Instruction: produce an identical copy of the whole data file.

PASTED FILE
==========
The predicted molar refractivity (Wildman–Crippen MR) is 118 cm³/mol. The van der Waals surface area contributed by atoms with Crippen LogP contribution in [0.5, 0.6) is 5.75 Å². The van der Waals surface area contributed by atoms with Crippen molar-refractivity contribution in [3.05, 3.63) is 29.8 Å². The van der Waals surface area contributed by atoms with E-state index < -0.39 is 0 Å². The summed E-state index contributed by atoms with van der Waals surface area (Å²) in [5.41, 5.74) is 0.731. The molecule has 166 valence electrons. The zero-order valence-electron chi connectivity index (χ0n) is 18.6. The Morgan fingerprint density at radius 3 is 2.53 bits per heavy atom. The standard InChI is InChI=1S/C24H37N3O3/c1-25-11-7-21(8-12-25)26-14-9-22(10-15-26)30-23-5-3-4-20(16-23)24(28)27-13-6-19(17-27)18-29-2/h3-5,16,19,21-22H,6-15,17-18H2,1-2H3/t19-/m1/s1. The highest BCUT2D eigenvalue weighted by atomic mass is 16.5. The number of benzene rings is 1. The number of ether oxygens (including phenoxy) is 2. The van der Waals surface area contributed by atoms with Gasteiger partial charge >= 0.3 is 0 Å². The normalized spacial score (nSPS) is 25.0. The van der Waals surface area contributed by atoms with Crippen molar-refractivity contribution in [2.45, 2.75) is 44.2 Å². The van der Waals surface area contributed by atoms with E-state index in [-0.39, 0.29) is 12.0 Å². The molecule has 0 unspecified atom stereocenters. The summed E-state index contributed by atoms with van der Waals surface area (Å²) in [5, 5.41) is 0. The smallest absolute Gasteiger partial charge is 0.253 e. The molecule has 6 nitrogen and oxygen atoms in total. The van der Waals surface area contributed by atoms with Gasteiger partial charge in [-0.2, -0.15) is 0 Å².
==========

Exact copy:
The predicted molar refractivity (Wildman–Crippen MR) is 118 cm³/mol. The van der Waals surface area contributed by atoms with Crippen LogP contribution in [0.5, 0.6) is 5.75 Å². The van der Waals surface area contributed by atoms with Crippen molar-refractivity contribution in [3.05, 3.63) is 29.8 Å². The van der Waals surface area contributed by atoms with E-state index < -0.39 is 0 Å². The summed E-state index contributed by atoms with van der Waals surface area (Å²) in [5.41, 5.74) is 0.731. The molecule has 166 valence electrons. The zero-order valence-electron chi connectivity index (χ0n) is 18.6. The Morgan fingerprint density at radius 3 is 2.53 bits per heavy atom. The standard InChI is InChI=1S/C24H37N3O3/c1-25-11-7-21(8-12-25)26-14-9-22(10-15-26)30-23-5-3-4-20(16-23)24(28)27-13-6-19(17-27)18-29-2/h3-5,16,19,21-22H,6-15,17-18H2,1-2H3/t19-/m1/s1. The highest BCUT2D eigenvalue weighted by atomic mass is 16.5. The number of benzene rings is 1. The number of ether oxygens (including phenoxy) is 2. The van der Waals surface area contributed by atoms with Gasteiger partial charge >= 0.3 is 0 Å². The normalized spacial score (nSPS) is 25.0. The van der Waals surface area contributed by atoms with Crippen molar-refractivity contribution in [2.45, 2.75) is 44.2 Å². The van der Waals surface area contributed by atoms with E-state index in [-0.39, 0.29) is 12.0 Å². The molecule has 0 unspecified atom stereocenters. The summed E-state index contributed by atoms with van der Waals surface area (Å²) in [5, 5.41) is 0. The smallest absolute Gasteiger partial charge is 0.253 e. The molecule has 6 nitrogen and oxygen atoms in total. The van der Waals surface area contributed by atoms with Gasteiger partial charge in [-0.2, -0.15) is 0 Å².